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Spokane, Washington  Est. May 19, 1883
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Gems are out there for diligent

 (The Spokesman-Review)
(The Spokesman-Review)
Cheryl-Anne Millsap The Spokesman-Review

The first real sign of spring shows long before the flowers begin to bloom. It’s when the garage doors pop open in neighborhoods across the city.

Warm weather makes people want to lighten up. The clutter of too much time spent indoors is swept out of the house and into the garage. But the garage is already full so the winter gear – skies, chains and snow tires, snow blower and de-icer – are put away and the patio furniture is moved outside. What’s left – the boxes of toys, remnants of home-improvement projects and bags of clothing you’re never going to wear again – has to go and somebody suggests a garage sale. So, the doors are rolled up and the junk is rolled out. Hello, spring.

It’s a mistake to think that garage sales are nothing but tired and broken discards from another person’s home. A die-hard garage-sale shopper can tell you otherwise.

As a society, we like what’s new and improved. And new and improved things come along every day. It’s easy to succumb to the temptation to pick up a more powerful vacuum cleaner when it’s on sale. There isn’t really anything wrong with the old one; it just isn’t, you know, new. Or, you’ve decided to replace your bulky 5-year-old television with a sleek new, space-saving, LCD or plasma set. Your old set works fine, you’re just tired of its larger profile.

When the kids don’t spend time in the basement rec room anymore, leaving the expensive futon you bought at their insistence unused and just taking up space, you move it out.

A trip to Target, or Pier One, nets a new set of coffee mugs or wine glasses. The mugs or glasses you’ve been using are too good to throw away, so they’re boxed up and stored. The same thing happens when we buy new curtains, dishes, or framed prints to hang on the wall. These are all nice items, in good shape; we’ve just replaced them with newer and better.

If you’ve never thought of garage sale shopping as a way to buy specific things, like a pair of sturdy twin beds for the place at the lake, or a small dinette set for your son’s first apartment, you might want to think again.

The deals are out there; you just have to be patient and diligent. Garage sale-ing for something in particular is like looking for a shooting star; if you’re in the right place at the right time, you see it. If not, you miss it.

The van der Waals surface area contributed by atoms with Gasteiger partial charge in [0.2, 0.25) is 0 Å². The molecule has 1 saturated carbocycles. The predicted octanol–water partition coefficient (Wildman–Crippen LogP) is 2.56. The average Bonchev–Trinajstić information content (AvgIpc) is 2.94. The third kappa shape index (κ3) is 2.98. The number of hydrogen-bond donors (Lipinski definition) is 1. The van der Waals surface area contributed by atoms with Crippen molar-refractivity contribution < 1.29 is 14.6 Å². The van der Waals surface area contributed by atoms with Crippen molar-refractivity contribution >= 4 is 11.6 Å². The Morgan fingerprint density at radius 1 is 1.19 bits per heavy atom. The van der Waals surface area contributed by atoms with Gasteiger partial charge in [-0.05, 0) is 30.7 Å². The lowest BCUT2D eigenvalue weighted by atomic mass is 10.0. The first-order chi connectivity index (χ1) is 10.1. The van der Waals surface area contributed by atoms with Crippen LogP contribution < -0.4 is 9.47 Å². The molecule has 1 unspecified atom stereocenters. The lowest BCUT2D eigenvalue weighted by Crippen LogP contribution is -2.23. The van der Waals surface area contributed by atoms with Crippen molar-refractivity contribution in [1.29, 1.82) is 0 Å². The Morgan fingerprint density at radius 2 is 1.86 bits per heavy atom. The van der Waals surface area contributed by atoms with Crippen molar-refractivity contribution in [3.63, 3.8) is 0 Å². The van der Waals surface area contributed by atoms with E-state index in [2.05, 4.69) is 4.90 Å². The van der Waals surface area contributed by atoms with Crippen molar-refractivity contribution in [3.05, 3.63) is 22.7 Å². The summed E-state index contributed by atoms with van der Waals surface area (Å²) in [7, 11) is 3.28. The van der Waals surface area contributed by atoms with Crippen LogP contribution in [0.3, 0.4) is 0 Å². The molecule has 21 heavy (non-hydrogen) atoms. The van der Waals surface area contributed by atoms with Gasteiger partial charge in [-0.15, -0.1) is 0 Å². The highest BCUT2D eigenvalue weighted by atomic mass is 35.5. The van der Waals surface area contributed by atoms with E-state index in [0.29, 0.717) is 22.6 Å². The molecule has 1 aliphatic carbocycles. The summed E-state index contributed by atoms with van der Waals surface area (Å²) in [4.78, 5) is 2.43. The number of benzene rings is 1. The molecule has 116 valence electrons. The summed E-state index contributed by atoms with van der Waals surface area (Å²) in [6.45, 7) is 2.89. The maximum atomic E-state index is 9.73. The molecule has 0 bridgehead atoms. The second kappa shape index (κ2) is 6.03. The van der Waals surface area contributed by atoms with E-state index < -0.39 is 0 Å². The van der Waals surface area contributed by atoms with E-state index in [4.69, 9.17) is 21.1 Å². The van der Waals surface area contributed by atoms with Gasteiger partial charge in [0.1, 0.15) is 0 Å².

The trick is to read the ads and go out often.

The opening of garage sale season is a rite of spring. It signals a time to clean up, clean out and recycle.


March 19, is a busy day for bargain hunters and treasures hunters in the area.

From 10 a.m. to 6 p.m., a group of downtown and Browne’s Addition merchants, including antique stores, art galleries, and businesses specializing in fabric, clothing, vintage jewelry and vintage lighting, will hold a “Spring Shop Hop.”

Participating stores are:

Finders Keepers Antiques, 112 S. Cedar St.

Tres Chic Jonque!, 1023 W. First Ave.

Good Works, 1019 W. First Ave.

Avenue West Gallery, 1021 W. First Ave.

Katze, 124 W. Sprague Ave.

The Artist’s Tree, 828 W. Sprague Ave.

Antiquarian, 116 S. Division St.

Main Mercantile, 18 West Main St.

Revival Lighting, 14 West Main St.

Music, refreshments and maps will be available. At the end of the day each store will hold a drawing for prizes and gift certificates.

And, also on March 19, retail shoppers will get a chance to help a worthy cause.

The Salvation Army will have booths set up at all three Macy’s stores, located at River Park Square, Northtown Mall and the Valley Mall from 10 a.m. until stores close.

Volunteers will offer coupons for an additional 20 percent discount at Macy’s stores in return for a $5 donation to the Salvation Army.

Proceeds will benefit Salvation Army programs, but shoppers can designate the charity they would like to receive their donation.

There will be a drawing for a $500 Macy’s gift card and a trip to New York City for the Macy’s Thanksgiving Day parade.

For more Treasure Hunting information online go to blogs/treasure/ Cheryl-Anne can be reached at or (509) 459-5153 Her garage is a wreck, so she’s shopping garage sales for a book on how to get organized.

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